The sky cleared after sifting 7 more inches of snow down on us all day Saturday and into the Saturday night. Cold Canadian air was sucked around the back side of the stormy low as it swung up the Ohio Valley, the wind backing a little northwest as we shoveled out. The phone tree lit up as friends checked to see who had actually seen the waves, who was going out today and when.
The air was 24 degrees.
It took me a good hour and a half to shovel out our porches, sidewalks and two vehicles. I grabbed the snow shovel after a breakfast of waffles, raspberries, walnuts, yogurt and plenty of coffee. Shoveling was a good way to get warmed up for the paddle out.
To paddle out into water that’s around 36 degrees Fahrenheit you have to be a little crazy. A good wet suit helps too. I packed an extra pair of long johns, my 6mm wet suit with 7mm booties and 7mm mittens, a extra pair of wool socks and a cooler 2/3 filled with very hot water. It was a little difficult navigating around the snow hills between my house and to the street where my truck was parked with my 9’6″ surf board under my arm but I managed to slide the board into the back of the truck.
Yesterday the surf was likely to be the best at a spot about 20 minutes north of where I live. It’s now a park but was once a fancy resort where large ships would bring folks from big cities around the lake to vacation along the shore or for day trips to cool off in the summer. The ruins of some of the docks and concrete footings along the beach are all that are left. It is a very wide and open bay with a point 4 miles to the north and another point a mile south of where we surf. A NW wind will bring in clean, long lines that peel over the outer and inner sand bars and rocky reefs.
I saw the vehicles of a couple of friends parked along the road above the bluff that leads to the beach as I pulled up. John and Bill were out on an outer break catching shoulder high peelers, Dave was just paddling out.
I started up my truck so that I could run the truck’s heater as I stripped off my clothes and changed into my surfing gear in the truck cab. Over my surfing booties I wore my Sorel boots outer shells and over my wet suit I put on an XXXL down jacket I picked up at an army surplus store last year. I grabbed my board out of the back of the truck and waded down the trail in snow that was almost 2 feet deep. At the bottom of the trail I saw a pair of snowshoes I left my outer boots and jacket there and carried my board down to the beach.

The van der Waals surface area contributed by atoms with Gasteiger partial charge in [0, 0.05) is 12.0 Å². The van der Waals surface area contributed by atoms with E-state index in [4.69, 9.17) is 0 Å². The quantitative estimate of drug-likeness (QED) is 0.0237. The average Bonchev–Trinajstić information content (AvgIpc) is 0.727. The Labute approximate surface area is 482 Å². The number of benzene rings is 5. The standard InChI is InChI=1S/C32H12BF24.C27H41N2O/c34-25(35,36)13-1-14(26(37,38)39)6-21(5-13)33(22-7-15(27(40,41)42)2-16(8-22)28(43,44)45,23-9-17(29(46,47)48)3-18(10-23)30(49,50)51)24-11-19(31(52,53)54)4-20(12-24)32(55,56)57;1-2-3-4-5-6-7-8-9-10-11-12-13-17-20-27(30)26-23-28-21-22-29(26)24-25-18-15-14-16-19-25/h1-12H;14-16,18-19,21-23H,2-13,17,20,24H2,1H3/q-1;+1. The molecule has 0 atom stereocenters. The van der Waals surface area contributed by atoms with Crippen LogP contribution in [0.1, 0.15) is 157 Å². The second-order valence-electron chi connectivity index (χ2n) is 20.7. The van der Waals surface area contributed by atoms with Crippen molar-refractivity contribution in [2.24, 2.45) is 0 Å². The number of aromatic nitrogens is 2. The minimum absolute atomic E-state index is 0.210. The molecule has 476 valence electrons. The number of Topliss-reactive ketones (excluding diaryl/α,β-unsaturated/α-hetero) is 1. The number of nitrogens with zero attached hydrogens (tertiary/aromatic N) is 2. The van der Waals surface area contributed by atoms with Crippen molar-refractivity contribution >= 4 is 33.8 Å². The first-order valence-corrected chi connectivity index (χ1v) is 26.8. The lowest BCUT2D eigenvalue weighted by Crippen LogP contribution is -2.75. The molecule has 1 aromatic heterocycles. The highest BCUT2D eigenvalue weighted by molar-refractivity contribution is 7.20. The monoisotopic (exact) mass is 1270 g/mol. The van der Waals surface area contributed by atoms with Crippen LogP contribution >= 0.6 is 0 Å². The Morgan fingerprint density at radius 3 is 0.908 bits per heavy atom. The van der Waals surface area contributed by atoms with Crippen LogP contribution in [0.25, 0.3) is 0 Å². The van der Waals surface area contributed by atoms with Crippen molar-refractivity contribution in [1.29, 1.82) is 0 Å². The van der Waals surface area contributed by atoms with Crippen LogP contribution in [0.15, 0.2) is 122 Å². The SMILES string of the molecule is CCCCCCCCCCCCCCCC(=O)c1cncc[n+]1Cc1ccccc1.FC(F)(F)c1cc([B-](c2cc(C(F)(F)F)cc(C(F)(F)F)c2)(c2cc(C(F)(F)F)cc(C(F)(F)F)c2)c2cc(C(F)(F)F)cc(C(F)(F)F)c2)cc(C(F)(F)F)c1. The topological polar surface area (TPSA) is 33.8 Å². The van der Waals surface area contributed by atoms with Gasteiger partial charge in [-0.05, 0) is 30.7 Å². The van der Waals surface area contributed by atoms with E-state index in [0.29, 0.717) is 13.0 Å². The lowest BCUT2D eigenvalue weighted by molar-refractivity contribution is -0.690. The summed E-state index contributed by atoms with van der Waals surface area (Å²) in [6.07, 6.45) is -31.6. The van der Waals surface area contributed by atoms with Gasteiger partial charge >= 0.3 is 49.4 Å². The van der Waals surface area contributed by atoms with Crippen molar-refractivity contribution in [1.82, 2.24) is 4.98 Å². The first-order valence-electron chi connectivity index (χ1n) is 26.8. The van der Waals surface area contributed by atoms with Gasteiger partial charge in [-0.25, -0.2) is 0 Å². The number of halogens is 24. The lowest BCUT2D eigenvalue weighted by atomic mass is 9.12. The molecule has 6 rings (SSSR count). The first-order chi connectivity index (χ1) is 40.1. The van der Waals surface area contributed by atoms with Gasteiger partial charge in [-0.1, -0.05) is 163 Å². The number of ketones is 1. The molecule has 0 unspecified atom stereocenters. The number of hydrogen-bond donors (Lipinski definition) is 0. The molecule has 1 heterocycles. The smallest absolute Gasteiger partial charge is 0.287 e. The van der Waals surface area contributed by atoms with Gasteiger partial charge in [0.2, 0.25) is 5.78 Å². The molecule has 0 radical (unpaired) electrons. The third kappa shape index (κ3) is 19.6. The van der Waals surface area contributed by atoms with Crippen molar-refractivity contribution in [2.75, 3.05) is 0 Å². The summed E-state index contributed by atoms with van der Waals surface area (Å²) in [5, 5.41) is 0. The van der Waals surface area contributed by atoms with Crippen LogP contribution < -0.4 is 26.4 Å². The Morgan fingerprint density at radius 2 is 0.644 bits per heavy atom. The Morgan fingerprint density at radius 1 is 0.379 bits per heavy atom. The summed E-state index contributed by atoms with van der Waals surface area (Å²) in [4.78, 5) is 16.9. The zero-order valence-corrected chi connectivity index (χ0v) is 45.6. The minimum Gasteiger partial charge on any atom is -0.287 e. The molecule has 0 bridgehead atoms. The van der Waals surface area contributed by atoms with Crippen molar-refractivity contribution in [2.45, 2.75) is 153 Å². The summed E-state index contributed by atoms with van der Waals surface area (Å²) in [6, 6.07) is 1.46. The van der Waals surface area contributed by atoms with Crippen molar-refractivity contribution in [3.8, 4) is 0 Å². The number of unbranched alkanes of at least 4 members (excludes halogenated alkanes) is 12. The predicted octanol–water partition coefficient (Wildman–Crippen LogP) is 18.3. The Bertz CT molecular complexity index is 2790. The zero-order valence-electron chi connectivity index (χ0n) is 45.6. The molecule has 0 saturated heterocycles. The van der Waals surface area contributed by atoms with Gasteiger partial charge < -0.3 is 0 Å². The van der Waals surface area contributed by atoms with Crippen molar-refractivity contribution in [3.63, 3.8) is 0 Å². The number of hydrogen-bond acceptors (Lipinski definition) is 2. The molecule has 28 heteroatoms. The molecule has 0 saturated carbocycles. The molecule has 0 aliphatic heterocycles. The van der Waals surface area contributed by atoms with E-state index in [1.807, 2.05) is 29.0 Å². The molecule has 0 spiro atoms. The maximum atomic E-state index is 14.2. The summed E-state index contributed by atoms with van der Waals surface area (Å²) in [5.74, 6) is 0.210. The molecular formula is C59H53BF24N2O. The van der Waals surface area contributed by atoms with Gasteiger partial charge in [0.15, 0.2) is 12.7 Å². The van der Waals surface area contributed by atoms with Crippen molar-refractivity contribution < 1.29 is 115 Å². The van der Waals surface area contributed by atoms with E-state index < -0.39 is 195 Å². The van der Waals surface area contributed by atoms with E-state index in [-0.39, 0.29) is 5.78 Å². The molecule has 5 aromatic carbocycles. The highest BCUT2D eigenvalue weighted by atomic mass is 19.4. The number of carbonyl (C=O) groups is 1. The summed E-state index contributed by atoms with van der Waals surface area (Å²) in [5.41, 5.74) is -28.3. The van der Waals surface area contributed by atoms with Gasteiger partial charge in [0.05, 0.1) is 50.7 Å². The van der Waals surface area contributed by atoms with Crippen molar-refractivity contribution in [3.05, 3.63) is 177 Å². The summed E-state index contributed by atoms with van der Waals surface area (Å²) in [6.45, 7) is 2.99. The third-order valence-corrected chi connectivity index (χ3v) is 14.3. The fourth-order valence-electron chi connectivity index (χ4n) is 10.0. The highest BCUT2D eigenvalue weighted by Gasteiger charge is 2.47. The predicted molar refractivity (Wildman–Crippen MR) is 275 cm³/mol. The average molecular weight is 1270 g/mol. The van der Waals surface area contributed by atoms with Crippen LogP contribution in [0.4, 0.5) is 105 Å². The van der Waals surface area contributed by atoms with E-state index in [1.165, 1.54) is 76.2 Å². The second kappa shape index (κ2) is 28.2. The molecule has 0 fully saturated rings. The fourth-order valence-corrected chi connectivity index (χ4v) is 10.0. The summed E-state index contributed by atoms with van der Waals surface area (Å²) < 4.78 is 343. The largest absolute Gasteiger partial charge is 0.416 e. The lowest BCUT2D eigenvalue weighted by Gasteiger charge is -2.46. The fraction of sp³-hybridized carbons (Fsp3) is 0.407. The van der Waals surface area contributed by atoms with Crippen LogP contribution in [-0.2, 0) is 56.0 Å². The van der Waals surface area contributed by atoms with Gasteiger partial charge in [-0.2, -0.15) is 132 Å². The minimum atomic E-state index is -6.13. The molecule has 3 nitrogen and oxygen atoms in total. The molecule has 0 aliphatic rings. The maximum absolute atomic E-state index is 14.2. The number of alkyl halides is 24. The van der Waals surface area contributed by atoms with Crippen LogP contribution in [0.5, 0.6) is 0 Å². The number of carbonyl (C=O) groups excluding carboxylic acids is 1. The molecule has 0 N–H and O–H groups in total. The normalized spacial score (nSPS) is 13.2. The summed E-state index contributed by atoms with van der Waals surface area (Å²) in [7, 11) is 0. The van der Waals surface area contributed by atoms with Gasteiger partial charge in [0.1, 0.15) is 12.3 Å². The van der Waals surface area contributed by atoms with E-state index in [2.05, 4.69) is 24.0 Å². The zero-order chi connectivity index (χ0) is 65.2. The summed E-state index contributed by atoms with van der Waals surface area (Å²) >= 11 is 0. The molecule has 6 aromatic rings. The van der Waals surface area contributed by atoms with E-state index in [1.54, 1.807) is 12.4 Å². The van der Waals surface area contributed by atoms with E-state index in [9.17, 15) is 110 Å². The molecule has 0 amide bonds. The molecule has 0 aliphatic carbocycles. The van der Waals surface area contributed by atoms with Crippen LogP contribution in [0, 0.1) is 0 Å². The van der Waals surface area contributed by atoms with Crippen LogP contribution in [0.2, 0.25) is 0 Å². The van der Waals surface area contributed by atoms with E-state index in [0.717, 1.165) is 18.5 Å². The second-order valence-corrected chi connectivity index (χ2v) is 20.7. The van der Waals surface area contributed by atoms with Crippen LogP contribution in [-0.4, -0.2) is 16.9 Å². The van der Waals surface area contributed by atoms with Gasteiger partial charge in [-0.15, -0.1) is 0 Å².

The sand was starting to freeze with large, irregular panes of ice and sand jumbled about just above the wave wash. Above that was deep snow drifting up to the wood line and the concrete remnants of the old resort. Bill and John had been surfing the reefs to the south but it looked as if only Bill was left. Dave and John had been joined by Ryan and Max on the sand bar way out to the north. I strapped my surfboard leash to my calf and watched the waves to make sure my familiar channel was still the best spot to wade out towards and have the best chance of an easy paddle through the bigger waves.
The nice thing about yesterday was that there were quite a few friends out surfing, people I know and have surfed with many times before. And, one other thing, the sun was shining. I can’t tell you how important it is to feel the sun shining in a gorgeous blue sky just at this moment when I’m the most uneasy, this moment of sliding into the very cold water going from an upright, walking, bipedal primate with some easy access to dryness and warmth to a prone, paddling, surfer with expectations of only cold, cold water and wind.